Rwanda's poor relations with Uganda have been tempered by intensive efforts by President Yoweri Museveni's son, Muhoozi Kainerugaba, who serves as commander of Uganda's land forces. Muhoozi has frequently tweeted praise of Rwandan President Paul Kagame, accompanied by tweets condemning rebels from the Forces démocratiques de libération du Rwanda and the Rwanda National Congress (RNC).
The warming ties have rankled others within Uganda's military, who see Muhoozi's ties to Kagame as part of a strategy to consolidate his position as his father's successor (AC Vol 63 No 9, Muhoozi's coming out party). We hear Muhoozi's uncle Salim Saleh disapproves of his political pretensions and his relations with Kagame. Saleh, who runs a parallel military network to Muhoozi, is widely believed by Rwandan officials to be a business partner of Rwandan exile Tribert Rujugiro, who heads the RNC and runs a tobacco plantation in Uganda's West Nile region.
Recent drama in the Ugandan military has raised the tensions to the fore. While Uganda's chief of military staff Wilson Mbadi attended last month's Nairobi summit, his deputy Peter Elwelu told the media that Uganda's army had been placed on 'class 1 standby', the highest form of alert. The news came amid confusion in the military, following tweets by Muhoozi insisting that its Operation Shujaa – aimed against Islamists in Congo-Kinshasa – was being put on hold, in contradiction to an official statement from the Ugandan military.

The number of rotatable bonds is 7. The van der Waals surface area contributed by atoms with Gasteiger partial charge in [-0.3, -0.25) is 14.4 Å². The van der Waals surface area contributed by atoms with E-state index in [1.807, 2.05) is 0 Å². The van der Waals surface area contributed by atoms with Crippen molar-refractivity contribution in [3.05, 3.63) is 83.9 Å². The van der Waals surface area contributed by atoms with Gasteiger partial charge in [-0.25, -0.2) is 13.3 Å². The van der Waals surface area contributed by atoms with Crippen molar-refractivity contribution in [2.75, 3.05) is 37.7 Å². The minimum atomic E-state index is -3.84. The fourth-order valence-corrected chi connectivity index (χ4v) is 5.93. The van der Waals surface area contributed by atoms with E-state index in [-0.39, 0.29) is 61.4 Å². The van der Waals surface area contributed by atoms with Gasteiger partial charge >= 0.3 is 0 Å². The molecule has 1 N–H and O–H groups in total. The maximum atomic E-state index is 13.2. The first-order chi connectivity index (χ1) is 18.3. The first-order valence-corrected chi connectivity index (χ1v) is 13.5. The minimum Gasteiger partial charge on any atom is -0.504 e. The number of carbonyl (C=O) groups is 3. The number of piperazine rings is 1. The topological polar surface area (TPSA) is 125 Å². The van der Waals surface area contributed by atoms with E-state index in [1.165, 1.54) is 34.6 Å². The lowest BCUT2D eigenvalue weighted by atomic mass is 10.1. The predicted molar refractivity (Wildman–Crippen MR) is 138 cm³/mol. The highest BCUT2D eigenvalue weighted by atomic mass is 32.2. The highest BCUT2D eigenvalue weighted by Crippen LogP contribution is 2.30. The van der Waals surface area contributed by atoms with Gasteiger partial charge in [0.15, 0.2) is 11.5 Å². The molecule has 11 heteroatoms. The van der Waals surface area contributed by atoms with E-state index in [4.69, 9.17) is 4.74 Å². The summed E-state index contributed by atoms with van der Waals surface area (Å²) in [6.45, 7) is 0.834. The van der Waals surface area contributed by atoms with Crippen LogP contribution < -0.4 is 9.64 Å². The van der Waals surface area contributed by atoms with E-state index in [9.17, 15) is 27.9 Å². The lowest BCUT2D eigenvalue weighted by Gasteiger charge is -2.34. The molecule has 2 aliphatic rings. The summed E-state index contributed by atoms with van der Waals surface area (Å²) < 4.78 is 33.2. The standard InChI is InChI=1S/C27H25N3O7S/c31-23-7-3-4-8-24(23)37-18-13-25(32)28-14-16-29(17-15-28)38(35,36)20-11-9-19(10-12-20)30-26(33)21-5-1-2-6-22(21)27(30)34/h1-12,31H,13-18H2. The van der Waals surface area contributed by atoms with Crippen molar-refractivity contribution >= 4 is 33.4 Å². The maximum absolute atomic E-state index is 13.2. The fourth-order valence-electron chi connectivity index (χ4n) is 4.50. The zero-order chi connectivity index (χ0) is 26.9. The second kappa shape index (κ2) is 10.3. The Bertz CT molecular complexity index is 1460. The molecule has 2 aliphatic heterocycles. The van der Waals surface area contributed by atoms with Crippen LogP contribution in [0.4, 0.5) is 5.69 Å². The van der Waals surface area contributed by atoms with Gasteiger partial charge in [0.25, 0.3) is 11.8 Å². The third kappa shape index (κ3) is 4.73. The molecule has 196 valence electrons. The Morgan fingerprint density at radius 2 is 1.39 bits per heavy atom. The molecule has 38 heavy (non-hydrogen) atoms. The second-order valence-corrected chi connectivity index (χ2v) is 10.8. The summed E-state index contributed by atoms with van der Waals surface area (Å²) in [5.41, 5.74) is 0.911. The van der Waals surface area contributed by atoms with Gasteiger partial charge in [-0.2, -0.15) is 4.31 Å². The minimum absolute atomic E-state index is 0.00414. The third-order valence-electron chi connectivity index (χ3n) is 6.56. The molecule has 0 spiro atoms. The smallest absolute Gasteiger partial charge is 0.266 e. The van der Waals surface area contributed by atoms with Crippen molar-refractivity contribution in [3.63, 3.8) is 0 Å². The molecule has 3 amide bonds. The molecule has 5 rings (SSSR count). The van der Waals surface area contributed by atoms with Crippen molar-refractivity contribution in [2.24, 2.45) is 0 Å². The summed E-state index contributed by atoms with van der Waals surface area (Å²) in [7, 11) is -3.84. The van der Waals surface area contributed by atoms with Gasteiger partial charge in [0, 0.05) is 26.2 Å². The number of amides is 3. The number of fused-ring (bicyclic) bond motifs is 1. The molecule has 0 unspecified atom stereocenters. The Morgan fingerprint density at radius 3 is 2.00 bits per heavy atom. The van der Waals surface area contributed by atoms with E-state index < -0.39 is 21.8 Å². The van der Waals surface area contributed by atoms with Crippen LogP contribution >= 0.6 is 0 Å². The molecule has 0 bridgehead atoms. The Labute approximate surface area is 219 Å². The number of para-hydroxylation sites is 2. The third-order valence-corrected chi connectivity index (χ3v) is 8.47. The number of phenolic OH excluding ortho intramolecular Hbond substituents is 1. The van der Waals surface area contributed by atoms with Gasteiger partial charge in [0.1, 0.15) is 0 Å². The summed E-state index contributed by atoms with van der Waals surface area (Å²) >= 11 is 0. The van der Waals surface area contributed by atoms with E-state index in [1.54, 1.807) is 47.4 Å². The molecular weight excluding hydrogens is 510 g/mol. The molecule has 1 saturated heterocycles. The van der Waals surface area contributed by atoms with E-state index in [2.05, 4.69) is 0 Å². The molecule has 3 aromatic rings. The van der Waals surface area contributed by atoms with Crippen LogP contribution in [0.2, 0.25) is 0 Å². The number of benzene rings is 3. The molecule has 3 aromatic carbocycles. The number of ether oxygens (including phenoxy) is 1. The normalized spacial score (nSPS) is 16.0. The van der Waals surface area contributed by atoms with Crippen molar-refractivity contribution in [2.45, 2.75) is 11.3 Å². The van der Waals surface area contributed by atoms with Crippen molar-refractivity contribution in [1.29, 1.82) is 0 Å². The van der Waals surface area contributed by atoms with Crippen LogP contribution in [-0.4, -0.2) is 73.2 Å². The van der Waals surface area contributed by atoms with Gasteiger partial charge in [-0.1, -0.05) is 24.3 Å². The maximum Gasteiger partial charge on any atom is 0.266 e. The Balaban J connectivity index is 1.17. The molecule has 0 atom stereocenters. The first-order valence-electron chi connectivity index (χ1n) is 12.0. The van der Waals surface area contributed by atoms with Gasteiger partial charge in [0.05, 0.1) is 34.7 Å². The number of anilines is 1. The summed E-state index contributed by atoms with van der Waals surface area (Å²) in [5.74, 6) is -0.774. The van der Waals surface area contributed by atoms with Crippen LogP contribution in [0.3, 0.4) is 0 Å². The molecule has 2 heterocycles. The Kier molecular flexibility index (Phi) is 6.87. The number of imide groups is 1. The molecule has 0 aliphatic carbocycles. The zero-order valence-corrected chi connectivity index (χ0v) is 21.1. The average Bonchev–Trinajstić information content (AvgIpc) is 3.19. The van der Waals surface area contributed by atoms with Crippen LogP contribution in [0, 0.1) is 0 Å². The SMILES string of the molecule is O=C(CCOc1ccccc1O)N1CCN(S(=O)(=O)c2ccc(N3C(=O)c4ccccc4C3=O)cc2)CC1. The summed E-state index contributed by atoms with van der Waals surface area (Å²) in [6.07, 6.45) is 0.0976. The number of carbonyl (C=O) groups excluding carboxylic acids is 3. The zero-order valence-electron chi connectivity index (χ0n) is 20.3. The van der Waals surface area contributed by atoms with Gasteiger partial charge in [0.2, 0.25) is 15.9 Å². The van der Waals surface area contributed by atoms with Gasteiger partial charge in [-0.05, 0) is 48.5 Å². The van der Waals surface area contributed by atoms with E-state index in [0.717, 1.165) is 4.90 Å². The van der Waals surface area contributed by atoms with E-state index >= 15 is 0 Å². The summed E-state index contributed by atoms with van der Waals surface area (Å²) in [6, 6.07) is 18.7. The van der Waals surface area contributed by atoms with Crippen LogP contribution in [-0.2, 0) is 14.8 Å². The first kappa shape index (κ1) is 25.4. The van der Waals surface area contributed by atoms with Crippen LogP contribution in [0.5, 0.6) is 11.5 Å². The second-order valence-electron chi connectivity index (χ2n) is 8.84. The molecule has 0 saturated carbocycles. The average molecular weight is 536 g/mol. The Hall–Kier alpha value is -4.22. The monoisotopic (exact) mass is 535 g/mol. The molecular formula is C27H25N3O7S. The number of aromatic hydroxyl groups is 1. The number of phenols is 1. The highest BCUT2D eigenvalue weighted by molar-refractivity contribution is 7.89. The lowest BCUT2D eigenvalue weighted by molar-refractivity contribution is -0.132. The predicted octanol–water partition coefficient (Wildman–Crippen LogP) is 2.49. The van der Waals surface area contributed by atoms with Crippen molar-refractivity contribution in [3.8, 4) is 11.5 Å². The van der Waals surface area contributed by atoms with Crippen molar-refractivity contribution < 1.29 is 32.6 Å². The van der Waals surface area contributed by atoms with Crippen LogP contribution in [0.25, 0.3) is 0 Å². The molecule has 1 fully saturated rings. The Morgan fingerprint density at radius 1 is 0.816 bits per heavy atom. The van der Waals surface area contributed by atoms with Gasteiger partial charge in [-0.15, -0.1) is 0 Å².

We hear that during this time, Muhoozi had also been trying to replace two divisional commanders, Sam Kawagga and Joseph Balikudembe, controlling the central and eastern regions of Uganda, but these orders were then reversed by Mbadi and Elwelu on Museveni's orders.
In the days that followed, Ugandan media reported that Museveni had ordered Muhoozi to stop tweeting on national security matters. Diplomats in Uganda, however, worry that Museveni and Saleh could find it hard to force Muhoozi to permanently stand down, given that the President's son runs has built up a powerful loyalist network in the army, as part of efforts by his father to coup-proof himself.